If the law could be so amended as to give opportunity for this experiment, without detriment to the interest of the State, certainly no injury can result from it, and it is not improbablo that the highest welfare of these unfortunate young men and of society at large, might be perceptibly enhanced.
We are sanguine that, between the ages of sixteen and twenty-one years, convicts sentenced for a term of years, may be educated in the rudiments, at least, of an English education, a taste for reading formed, and the general tone of their feelings so elevated, that on their release from imprisonment by which they are not unduly stigmatized, great hope may be entertained. of their permanent reformation.
The reports of prisons throughout the northern States come to us very generally expressing the great need of change and improvement in the class of persons under consideration.
In the history of the past not unfrequently have important advances been attended with this phenomena. Individuals in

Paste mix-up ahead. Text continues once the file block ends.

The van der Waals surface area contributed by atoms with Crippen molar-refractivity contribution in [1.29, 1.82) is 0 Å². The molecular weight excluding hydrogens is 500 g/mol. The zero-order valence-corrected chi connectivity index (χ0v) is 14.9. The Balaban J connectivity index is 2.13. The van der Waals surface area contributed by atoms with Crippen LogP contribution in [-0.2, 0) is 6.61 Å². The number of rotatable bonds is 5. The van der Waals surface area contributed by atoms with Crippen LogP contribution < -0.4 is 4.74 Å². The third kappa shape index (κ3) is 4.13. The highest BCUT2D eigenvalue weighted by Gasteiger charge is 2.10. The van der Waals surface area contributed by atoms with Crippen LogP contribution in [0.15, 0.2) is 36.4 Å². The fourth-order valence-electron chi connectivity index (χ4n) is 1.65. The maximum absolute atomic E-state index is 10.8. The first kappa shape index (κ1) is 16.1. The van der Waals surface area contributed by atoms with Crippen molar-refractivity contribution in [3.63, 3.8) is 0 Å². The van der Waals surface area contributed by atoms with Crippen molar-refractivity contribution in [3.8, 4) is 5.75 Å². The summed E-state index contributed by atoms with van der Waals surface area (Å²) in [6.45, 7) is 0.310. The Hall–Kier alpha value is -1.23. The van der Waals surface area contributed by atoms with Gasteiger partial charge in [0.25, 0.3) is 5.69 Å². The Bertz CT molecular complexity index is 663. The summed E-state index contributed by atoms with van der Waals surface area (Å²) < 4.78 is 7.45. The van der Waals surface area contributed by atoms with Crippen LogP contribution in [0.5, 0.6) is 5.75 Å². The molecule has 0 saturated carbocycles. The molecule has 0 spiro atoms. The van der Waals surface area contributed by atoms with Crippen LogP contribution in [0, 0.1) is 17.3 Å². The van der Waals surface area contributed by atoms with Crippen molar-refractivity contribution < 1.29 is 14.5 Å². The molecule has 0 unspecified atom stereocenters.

different and remote portions of the country have almost simul taneously given attention to the same subject, and we have the attention being given to prison discipline, particularly as it effects young men in prison, as the harbinger of their improved condition.
It is evident that penal law is not in harmony with the progress of this age, and we trust that the time is not far distant when the judiciary shall not be compelled to administer law at the expense of justice and mercy-when a large discretion shall be vested in them, and they no longer be forced to brand with "State Prison" the youth, who, for the first time is arraigned in a criminal prosecution, but may instead confine such criminals in institutions which have sprung up since the enact ment of the penal code-where the same or greater deterring effects are produced without imparting an indelible mark upon them-when education shall come in to supply the lack of early years, thus removing, for the future, a prominent cause of their degraded and criminal conduct.